Robert JM Productions previews “Drag Float” to a unique audience. “Drag Float” is both written and directed by Robert Matson, who also takes the role of commentator/chorus. In times past, new plays destined for Broadway would preview in Connecticut, among other places. Gauging the response of critics and audience, the playwright and director would make any alterations necessary to move the show to the big time. In Oklahoma City there is a dinner theatre and bar called The Boom, where, like Connecticut in the olden days, new plays are previewed.
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“Drag Float” is about a group of shipwreck survivors including four gay men who are also drag queens and two women. The ‘straight’ man is actually a woman, a maternal figure who mothers, umpires and mediates the others as needed. All six survivors explore their internal selves as well as disagree over their physical facades. They find some solace in life as they face losing that life while lost in the middle of the ocean. Matson makes the situation funny as the group fights over wigs rather than water and compares fig leaves rather than dreaming of Fig Newtons. Matson himself is the chorus known as Shameless Beauty who appears alone between scenes to comically declaim the events.
Theatre is a multi-dimensional art form. One way to see this is to see the writer as one aspect, the director as a second, and the actors as a third. An individual can often work from two positions, but three may very well overload the play with one aspect of quirkiness as happens in this play. Matson’s personal and unique humor are not universal and while “Drag Float” definitely speaks to the gay audience there is great diversity among the gay and drag populations that seem to be overwhelmed by Matson. As a director, Matson is very good, as a writer Matson is good, as a performer Matson is very good but as all three he lacks dimension. Matson does have some re-writes to do, of course, and perhaps he should consider using another director to deepen the perspective.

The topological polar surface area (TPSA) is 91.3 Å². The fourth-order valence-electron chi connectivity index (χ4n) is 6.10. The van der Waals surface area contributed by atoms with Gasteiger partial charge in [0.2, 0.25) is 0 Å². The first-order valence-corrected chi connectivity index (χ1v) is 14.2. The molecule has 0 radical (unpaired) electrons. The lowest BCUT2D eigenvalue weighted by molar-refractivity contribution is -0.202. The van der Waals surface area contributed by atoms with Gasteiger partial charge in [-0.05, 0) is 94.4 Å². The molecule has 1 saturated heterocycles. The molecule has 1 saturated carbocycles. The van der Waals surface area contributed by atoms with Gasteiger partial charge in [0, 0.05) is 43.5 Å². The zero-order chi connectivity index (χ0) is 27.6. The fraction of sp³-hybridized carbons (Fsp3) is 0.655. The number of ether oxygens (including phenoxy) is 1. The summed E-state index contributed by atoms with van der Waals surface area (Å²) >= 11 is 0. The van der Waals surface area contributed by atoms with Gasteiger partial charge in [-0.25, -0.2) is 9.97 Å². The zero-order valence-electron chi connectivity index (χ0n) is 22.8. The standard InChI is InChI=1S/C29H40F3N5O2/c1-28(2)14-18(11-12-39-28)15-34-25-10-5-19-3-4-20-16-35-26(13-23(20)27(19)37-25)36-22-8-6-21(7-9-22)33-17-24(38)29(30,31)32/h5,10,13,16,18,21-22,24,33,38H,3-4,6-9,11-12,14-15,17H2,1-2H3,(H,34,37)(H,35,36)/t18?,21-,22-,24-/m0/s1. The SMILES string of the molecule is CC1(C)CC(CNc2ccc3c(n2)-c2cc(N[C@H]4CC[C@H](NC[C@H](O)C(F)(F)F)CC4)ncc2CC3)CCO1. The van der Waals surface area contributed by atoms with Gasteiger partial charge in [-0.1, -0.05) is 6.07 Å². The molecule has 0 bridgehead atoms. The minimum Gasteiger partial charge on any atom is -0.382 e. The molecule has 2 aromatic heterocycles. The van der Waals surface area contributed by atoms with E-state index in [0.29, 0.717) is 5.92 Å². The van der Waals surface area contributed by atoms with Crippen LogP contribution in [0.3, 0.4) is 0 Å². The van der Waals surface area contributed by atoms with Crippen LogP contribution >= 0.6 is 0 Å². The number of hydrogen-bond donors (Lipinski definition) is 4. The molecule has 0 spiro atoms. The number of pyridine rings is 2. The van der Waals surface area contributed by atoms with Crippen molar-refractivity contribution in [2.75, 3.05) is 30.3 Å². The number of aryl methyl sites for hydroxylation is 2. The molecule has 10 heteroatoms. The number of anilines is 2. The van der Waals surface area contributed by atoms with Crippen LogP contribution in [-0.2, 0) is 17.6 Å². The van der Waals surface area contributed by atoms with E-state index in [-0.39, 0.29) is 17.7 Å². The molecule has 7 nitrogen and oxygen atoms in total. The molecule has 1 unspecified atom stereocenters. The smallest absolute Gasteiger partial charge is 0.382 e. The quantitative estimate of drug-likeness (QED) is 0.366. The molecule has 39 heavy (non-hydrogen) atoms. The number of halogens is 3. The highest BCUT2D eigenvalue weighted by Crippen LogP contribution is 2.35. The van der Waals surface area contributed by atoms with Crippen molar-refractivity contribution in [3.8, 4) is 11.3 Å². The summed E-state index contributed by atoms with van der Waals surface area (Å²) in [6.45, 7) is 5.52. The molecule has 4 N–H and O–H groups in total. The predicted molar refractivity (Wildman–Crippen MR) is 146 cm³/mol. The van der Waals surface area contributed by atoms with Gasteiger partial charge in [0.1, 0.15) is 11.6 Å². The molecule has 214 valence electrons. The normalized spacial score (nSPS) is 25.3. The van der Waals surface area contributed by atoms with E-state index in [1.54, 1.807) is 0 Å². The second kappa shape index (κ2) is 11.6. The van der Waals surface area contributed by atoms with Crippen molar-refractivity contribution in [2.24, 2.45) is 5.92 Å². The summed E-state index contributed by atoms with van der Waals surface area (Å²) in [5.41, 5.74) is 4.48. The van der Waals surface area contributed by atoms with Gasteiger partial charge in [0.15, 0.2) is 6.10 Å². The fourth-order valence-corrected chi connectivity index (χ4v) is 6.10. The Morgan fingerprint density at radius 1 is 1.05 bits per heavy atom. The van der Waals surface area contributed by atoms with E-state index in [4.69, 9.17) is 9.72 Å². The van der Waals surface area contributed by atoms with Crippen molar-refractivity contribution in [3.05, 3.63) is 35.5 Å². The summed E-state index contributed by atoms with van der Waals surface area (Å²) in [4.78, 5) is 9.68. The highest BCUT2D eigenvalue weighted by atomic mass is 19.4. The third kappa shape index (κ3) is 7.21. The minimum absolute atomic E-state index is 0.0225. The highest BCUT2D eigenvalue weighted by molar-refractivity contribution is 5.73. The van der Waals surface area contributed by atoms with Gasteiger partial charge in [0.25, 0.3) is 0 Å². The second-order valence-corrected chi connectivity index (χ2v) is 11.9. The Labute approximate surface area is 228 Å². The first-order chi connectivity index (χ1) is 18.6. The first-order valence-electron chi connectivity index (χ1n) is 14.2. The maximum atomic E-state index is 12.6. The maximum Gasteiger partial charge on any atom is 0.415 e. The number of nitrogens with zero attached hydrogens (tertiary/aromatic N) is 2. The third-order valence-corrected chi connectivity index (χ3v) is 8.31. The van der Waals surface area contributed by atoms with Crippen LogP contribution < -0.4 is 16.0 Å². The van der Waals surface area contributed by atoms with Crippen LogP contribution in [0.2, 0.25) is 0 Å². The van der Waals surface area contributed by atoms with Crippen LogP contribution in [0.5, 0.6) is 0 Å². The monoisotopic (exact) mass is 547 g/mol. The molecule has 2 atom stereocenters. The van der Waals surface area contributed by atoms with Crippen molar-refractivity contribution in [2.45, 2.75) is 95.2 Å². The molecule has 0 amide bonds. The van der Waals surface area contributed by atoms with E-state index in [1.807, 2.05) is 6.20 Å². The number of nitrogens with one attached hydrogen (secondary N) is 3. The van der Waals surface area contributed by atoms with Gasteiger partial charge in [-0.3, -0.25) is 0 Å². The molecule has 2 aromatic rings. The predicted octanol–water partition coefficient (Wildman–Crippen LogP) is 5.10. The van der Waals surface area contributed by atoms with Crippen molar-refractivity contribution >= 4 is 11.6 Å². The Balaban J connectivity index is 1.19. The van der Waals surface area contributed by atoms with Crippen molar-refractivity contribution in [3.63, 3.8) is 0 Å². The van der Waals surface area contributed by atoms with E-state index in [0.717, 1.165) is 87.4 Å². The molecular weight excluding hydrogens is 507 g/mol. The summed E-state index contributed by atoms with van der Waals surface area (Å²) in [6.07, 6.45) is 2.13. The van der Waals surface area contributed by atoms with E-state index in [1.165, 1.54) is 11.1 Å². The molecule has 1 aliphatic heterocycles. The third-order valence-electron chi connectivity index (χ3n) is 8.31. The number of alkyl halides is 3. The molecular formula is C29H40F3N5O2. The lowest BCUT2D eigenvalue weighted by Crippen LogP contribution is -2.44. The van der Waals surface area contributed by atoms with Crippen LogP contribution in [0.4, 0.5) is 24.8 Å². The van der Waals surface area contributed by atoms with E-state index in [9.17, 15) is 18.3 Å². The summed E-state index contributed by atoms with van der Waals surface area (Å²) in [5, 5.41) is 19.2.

The casting is perfect and in this area Matson excels. Carmen Deveraux (aka Paul Stafford) is hysterically funny at each and every moment as Medusa. Tim Pesch is spectacular as Dinah Ross Spectacular. Dougie Rankin as Hannah Bedhead is delightfully different in his characterization. Terry Veal is wonderfully unrecognizable and unique as Rose Petals and Heidi Sue Wallace is perfectly, insecurely but sincerely Hippalyta shining through a dull exterior. Dressing in drag is fun in all sexes! These are all the gay survivors aboard the “Drag Float” in drag. The one spark of sanity in this diversely similar group is incidentally the only heterosexual. Anna Holloway plays Shirley Hill brilliantly as she mothers and mentors this group of misfits (as we all are in a group). Shirley Hill has a gay son, and because of him she has learned to understand and appreciate her companions. Unfortunately, her character was frequently blocked by others due to the flamboyance of costumes. Fortunately Holloway is a brilliant actress and compensates expertly. The seventh performer is Robert Matson, a shameless fellow who portrays Shameless Beauty as a provocative commentator. His performance is great and brings a little clarity into the show along with nonsense.
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